Yellow Star of David badge with Jude worn by a young German Jewish boy

Language of Description
Alt. Identifiers
  • 2010.200.2
1 Jan 1941 - 31 Dec 1945
Level of Description
  • German
EHRI Partner

Extent and Medium

overall: Height: 3.750 inches (9.525 cm) | Width: 3.250 inches (8.255 cm)


Biographical History

Klaus Werner Max Zwilsky was born on August 16, 1932, in Berlin, Germany, to Erich and Ruth Herzberg Zwilsky. Erich was born on August 23, 1896, in Landsberg, Germany (Gorowo Ilaweckie, Poland), to Samuel Zwilsky, born on July 10, 1857. Ruth was born on May 11, 1910, in Breslau, Germany (Wroclaw, Poland), to Elsbeth, born on August 3, 1881, and Martin Forder Herzberg, born on April 11, 1870. Her father had a dry goods store and she had 5 siblings: Moritz, born on January 21, 1902, Hildegard, born June 23 1903, Irma, born on December 31, 1904, Gisela, born on December 18, 1908, and Salomon, born on December 8, 1911. Erich served in the German Army in World War I. He trained as a pharmacist at Konigsberg University and worked at the Andreas Pharmacy in Berlin. Erich and Ruth had a dual wedding ceremony on August 30, 1931, with Gisela, Ruth’s sister, and Phillip Kozower. Hitler’s appointment as Chancellor in January 1933 led to increasingly severe restrictions on Jews in Germany. Ruth had attended pharmacy school in Breslau, but as a Jew, she was not allowed to take the licensing exam because of the 1935 Nuremberg Laws. Erich was dismissed from the pharmacy on January 31, 1939, because Jews were not permitted to work in non-Jewish pharmacies. He began a job as an office worker in the Jewish Community of Berlin. In July 1939, Erich, Ruth, and Klaus received affidavits to emigrate to India from Moritz, Klaus’ maternal uncle, who lived there. They were scheduled to leave on October 1, 1939, but were unable to travel because of the outbreak of the war on September 1, 1939. In early 1940, Erich transferred to the health department as principal aide for the Association of Jews in Germany and later became a pharmacist at the Jewish Hospital. On October 14, 1940, Ruth was assigned to forced labor at the Siemens electrical and engineering company. Klaus’ grandmother, Elsbeth, had died on August 7, 1940, and his grandfather, Martin, died on November 15, 1940. Klaus started public school in 1936, but had to switch to a Jewish school in 1938. In June 1942, those schools were closed. Gisela and Phillip, Klaus’ maternal aunt and uncle, cared for him during the week while his parents worked. On January 27, 1943, Klaus was with his relatives at their apartment when the Gestapo arrived to arrest them because Phillip was a prominent attorney and leader of the Jewish Community. Gisela, Phillip, and their three children, 10 year old Eva, 8 year old Alice, and 10 week old Uri Aron, were deported to Theresienstadt ghetto-labor camp. Phillip became head of the camp post office, and the family frequently sent correspondence to Klaus and his parents. Because of Phillip’s status, they were allowed to live in a single room together. Klaus and his parents sent food, puzzles, and games for the children. Ruth was arrested during the last major roundup of Jews in Berlin for deportation, the Factory Action, on February 27, 1943. She was released on March 6, 1943, because Erich was a Jewish Community employee. On April 7, 1943, she was assigned to work for W. Jakubaschk, a sewing and repair company for German military uniforms. On May 19, 1943, Salomon, Klaus’ maternal uncle, and his future wife, Gerta Grunberg, were deported from Berlin to Theresienstadt. In October 1943, Klaus and his parents were forced to move to the Jewish Hospital because Erich was the only remaining pharmacist. They lived in relatively good conditions, with running water, heat, and electricity. Most of the people living, working, and hospitalized in the facility from 1944 to 1945 were part-Jews or Jews with a non-Jewish spouse. Klaus and his parents were an exception. Ruth had to secretly bake matzo for Passover. In early 1945, Allied air raids on Berlin became a nightly occurrence. That May, Ruth began working in the pharmacy with Erich. On April 24, 1945, the Jewish Hospital was liberated by the Soviet Army. There were about 800 Jewish residents at liberation. Erich was appointed Director and the family continued to live at the hospital. On July 1, 1945, Klaus returned to the third grade at a Jewish school. He was the first Bar Mitzvah in Berlin after the war.The family found out that Salomon had been deported on September 28, 1944, to Auschwitz-Birkenau concentration camp, where he was killed upon arrival. His wife, Gerta, survived the war. Gisela and her family had been deported to Auschwitz-Birkenau, and murdered there in November 1944. Klaus’ maternal aunt and uncle, Hildegard and Salomon Burstein, and their children, 16 year old Inge and 12 year old Herbert, had been deported from Memel, Germany, and presumably perished in the Kovno ghetto in Lithuania in 1944. On August 26, 1945, The New York Times published a short article about the surviving Jews in Germany and Erich was interviewed as Director of the Jewish Hospital. Irma and Kurt Goldstein, Ruth’s sister and brother-in-law, and their 12 year old son, Carl, had emigrated to the United States from India in 1941. Irma saw the article and reestablished contact with the family. The family was not able to get US visas to emigrate directly from Germany to the US, so Irma arranged with the Red Cross for them to enter the US through Sweden. In June 1946, they went to Stockholm to live with Erich’s cousins, Adolph and Else Hirschfeldt. Erich and Ruth worked as pharmacists and Klaus studied English and worked in his cousin’s blouse making factory. Their US immigration visas were granted and, on January 27, 1947, they emigrated to New York on board the SS Drottningholm. Klaus married, and had two children. He received a doctoral degree and became a metallurgist. Erich died on January 1, 1961, age 64. Ruth died on September 9, 1986, age 76.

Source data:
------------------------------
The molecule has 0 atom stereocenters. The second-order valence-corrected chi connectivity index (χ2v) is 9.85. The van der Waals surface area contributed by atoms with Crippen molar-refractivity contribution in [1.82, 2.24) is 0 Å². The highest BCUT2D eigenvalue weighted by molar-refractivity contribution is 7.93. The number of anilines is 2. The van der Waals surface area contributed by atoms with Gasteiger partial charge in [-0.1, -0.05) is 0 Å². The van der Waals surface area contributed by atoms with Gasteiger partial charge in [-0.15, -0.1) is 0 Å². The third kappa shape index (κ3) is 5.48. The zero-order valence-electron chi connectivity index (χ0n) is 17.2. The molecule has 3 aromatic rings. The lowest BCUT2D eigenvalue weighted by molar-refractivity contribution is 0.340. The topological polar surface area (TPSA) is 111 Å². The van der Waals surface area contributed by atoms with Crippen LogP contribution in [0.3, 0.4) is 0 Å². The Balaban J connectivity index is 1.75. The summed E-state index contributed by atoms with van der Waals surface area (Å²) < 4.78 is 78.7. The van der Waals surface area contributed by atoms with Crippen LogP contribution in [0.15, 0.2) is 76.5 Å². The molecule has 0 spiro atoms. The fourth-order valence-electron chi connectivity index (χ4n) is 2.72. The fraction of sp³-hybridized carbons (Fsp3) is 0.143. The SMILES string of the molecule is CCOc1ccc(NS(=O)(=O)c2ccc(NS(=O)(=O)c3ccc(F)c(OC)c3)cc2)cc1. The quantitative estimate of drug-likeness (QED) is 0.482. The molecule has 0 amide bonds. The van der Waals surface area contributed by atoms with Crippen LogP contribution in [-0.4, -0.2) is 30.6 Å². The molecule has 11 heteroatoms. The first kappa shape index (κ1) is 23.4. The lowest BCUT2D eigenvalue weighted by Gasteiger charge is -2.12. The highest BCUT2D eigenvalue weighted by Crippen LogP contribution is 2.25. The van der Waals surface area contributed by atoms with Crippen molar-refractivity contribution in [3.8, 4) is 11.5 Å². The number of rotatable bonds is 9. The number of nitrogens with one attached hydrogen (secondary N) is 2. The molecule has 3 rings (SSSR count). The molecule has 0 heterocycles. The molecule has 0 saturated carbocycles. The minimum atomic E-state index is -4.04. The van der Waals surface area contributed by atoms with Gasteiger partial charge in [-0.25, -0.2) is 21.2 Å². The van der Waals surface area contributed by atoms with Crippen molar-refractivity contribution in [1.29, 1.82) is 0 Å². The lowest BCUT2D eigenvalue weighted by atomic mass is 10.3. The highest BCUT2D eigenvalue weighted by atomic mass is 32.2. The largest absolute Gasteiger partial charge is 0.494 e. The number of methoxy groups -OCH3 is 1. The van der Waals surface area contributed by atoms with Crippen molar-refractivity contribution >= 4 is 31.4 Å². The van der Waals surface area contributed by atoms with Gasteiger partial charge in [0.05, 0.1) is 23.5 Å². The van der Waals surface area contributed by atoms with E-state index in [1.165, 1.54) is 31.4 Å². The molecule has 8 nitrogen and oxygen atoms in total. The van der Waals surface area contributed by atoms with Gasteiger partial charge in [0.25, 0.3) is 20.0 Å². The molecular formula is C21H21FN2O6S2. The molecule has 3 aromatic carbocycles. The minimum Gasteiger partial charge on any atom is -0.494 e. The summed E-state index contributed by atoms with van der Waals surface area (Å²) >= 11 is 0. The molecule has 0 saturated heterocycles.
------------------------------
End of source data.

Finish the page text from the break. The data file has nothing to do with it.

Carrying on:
Archival History

The Star of David badge was donated to the United States Holocaust Memorial Museum in 2010 by Klaus M. Zwilsky.


United States Holocaust Memorial Museum Collection, Gift of Klaus M. Zwilsky

Funding Note: The cataloging of this artifact has been supported by a grant from the Conference on Jewish Material Claims Against Germany.

Scope and Content

Star of David badge issued to 9 year old Klaus Zwilsky in 1941 in Berlin where he lived with his parents, Erich and Ruth. In September 1941, Jews in Germany were ordered to wear a Judenstern [Jewish star] badge on their clothing at all times. In October 1943, the family was forced to live in the Jewish Hospital because Erich was the only remaining pharmacist. Ruth was a forced laborer and then worked in the hospital as a pharmacist. The hospital was liberated by the Soviet Army in April 1945. Erich was appointed Director and the family continued to live in the hospital until, at Ruth's insistence, they decided to leave Germany. Her only surviving sister arranged through the Red Cross to get them to Sweden, where they received visas for the United States. They emigrated to the US in January 1947. The majority of both Erich's and Ruth's families were deported and killed in death camps.

Conditions Governing Access

No restrictions on access

Conditions Governing Reproduction

No restrictions on use

Physical Characteristics and Technical Requirements

Yellow cloth badge in the shape of a 6 pointed Star of David handstitched to offwhite cloth backing. The star outline is formed from 2 overlapping, dyed triangles and has German text in the center. On the reverse, the backing has a diagonal uncut buttonhole machine stitched in offwhite thread.



This description is derived directly from structured data provided to EHRI by a partner institution. This collection holding institution considers this description as an accurate reflection of the archival holdings to which it refers at the moment of data transfer.